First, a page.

Most major credit rating agencies are maintaining their top ratings on U.S. Treasury securities despite warnings that Congress’s failure to raise the federal debt ceiling could lead to default. Credit ratings are supposed to measure the probability of default — failure to pay promised principal and interest on-time and in full. But even after the debt ceiling expired on July 31 and Treasury Secretary Janet YellenJanet Louise YellenOn The Money — Democrats eye tough choices as deadline looms Supply snarls, hiring issues hindered economy in September: Fed report Yellen sees stronger labor market after US shakes off 'shock' from delta MORE warned Congress that defaulting would “have absolutely catastrophic economic consequences,” rating agencies did not adjust their ratings.
With the House on recess until later this month, the debt ceiling issue seems unlikely to addressed until at least September. For the time being, the Treasury Department will be obliged to continue taking “extraordinary measures” to pay the government’s bills without issuing new public debt. The Congressional Budget Office expects these measures will work until sometime in October or November, at which time the federal government “would delay making payments for its activities, default on its debt obligations, or both.”
Congress has extended or suspended the debt ceiling several times over the last decade. Republicans raised the debt ceiling three times during the Trump administration, which added over $7 trillion in debt in four years. During the Obama administration, however, Republicans regularly opposed raising the debt ceiling, which contributed to Standard & Poor's (S&P) citing “political brinksmanship” as part of the reason it lowered the nation’s credit rating in 2011.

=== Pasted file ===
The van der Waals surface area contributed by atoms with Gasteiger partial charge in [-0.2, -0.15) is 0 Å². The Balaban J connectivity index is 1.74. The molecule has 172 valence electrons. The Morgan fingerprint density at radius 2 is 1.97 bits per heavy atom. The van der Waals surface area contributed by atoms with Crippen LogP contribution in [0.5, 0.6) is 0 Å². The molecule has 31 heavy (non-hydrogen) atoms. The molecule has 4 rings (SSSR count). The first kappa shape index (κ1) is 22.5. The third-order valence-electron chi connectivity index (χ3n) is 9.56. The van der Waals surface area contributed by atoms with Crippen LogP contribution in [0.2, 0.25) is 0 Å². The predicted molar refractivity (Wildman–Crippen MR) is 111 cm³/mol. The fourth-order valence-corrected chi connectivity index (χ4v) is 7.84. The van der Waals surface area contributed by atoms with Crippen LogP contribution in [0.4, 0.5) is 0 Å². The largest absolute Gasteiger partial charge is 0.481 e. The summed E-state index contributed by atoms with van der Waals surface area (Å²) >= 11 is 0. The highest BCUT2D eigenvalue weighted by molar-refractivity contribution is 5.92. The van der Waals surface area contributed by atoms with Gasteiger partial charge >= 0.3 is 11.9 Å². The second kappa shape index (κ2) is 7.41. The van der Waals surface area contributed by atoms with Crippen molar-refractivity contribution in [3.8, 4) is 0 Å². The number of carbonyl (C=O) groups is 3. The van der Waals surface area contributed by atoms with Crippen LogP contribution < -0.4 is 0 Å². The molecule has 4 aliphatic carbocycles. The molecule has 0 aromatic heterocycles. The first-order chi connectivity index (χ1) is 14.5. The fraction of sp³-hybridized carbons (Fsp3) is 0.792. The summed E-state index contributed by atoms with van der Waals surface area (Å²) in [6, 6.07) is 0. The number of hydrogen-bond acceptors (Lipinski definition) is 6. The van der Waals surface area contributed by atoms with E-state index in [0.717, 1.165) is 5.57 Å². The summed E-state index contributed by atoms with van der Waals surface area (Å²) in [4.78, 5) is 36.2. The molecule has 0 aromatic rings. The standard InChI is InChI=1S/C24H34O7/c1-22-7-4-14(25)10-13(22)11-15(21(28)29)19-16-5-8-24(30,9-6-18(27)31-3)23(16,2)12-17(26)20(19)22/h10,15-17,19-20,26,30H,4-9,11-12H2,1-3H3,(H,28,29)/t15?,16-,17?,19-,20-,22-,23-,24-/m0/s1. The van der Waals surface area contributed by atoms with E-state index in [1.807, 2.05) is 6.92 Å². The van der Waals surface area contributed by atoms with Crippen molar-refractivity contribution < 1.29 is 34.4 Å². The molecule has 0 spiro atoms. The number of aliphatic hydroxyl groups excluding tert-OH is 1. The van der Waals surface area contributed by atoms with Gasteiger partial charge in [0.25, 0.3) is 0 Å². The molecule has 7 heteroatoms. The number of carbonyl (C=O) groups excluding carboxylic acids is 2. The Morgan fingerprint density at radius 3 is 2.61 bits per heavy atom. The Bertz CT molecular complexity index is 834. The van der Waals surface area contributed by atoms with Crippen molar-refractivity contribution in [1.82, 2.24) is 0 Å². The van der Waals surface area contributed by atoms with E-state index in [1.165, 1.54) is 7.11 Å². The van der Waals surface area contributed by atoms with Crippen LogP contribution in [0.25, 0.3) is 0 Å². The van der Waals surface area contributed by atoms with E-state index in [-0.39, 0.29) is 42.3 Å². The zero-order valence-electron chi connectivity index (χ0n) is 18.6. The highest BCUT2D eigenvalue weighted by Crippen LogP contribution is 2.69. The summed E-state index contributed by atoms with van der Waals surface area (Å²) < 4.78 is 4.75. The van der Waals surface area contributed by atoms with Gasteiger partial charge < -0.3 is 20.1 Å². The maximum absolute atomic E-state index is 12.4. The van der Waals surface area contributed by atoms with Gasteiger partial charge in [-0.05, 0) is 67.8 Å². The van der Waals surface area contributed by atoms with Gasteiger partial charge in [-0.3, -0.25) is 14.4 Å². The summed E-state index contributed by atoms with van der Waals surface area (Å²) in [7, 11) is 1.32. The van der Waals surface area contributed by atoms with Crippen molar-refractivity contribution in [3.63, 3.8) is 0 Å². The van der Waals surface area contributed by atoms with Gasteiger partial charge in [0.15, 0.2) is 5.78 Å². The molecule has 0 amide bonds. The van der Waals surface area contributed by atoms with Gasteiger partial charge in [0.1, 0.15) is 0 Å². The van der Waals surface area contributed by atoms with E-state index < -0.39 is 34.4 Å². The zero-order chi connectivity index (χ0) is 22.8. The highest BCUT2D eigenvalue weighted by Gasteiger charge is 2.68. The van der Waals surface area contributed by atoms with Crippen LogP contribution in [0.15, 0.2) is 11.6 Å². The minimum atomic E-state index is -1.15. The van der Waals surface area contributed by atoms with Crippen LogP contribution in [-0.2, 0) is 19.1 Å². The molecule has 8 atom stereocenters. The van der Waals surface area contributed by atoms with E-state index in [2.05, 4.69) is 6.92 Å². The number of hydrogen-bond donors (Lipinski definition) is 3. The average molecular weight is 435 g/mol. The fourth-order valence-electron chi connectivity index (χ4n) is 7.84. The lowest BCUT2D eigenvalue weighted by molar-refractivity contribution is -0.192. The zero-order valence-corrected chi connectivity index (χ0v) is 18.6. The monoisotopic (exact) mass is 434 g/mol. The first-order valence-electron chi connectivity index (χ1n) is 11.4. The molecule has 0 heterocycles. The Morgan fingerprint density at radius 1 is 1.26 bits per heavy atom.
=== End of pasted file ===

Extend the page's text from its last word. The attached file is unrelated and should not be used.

Now, with Republicans once again wanting to portray themselves as being against accruing debt, Senate Republican Leader Mitch McConnellAddison (Mitch) Mitchell McConnellGOP blocks Senate Democrats' revised elections bill A politicized Supreme Court? That was the point The Hill's Morning Report - Presented by Uber - Democrats optimistic after Biden meetings MORE (R-Ky.) said Democrats "won't get our help” in raising the debt ceiling.
Democrats could raise the debt ceiling without Republican support as part of their reconciliation package — if they can stay unified on the package. Many political observers were surprised the debt ceiling wasn’t included in the reconciliation bill’s original framework, which Senate Democrats passed.
Another method of raising the debt ceiling would be to include debt ceiling language in a continuing resolution. If passed by Sept. 30, a CR with a debt ceiling provision would avoid both a federal government shutdown and a debt default. But under current Senate rules, such a measure could be filibustered and would thus require Republican support.
While a debt ceiling default may be unlikely, it is not unimaginable. Most rating agencies have over 20 grades, most of which are different gradations of “unlikely” to account for various risks. A table published in a 2003 Moody’s methodology document associates its highest rating, Aaa, with a one-year default probability of 0.0001% — meaning a one-in-a-million chance of defaulting within one year. The next highest rating, Aa1, implies a default probability of six-in-a-million, and the third highest rating, Aa2, equates to a 14-in-a-million chance of default.
To me, a probability of six- or 14-in-a-million seems more appropriate for the current debt ceiling situation than one-in-a-million. Yet Moody’s, Fitch, DBRS and Kroll all continue to apply their top rating to U.S. Treasury securities, with only Standard and Poor’s applying a slightly lower AA+ rating among nationally recognized statistical rating organizations.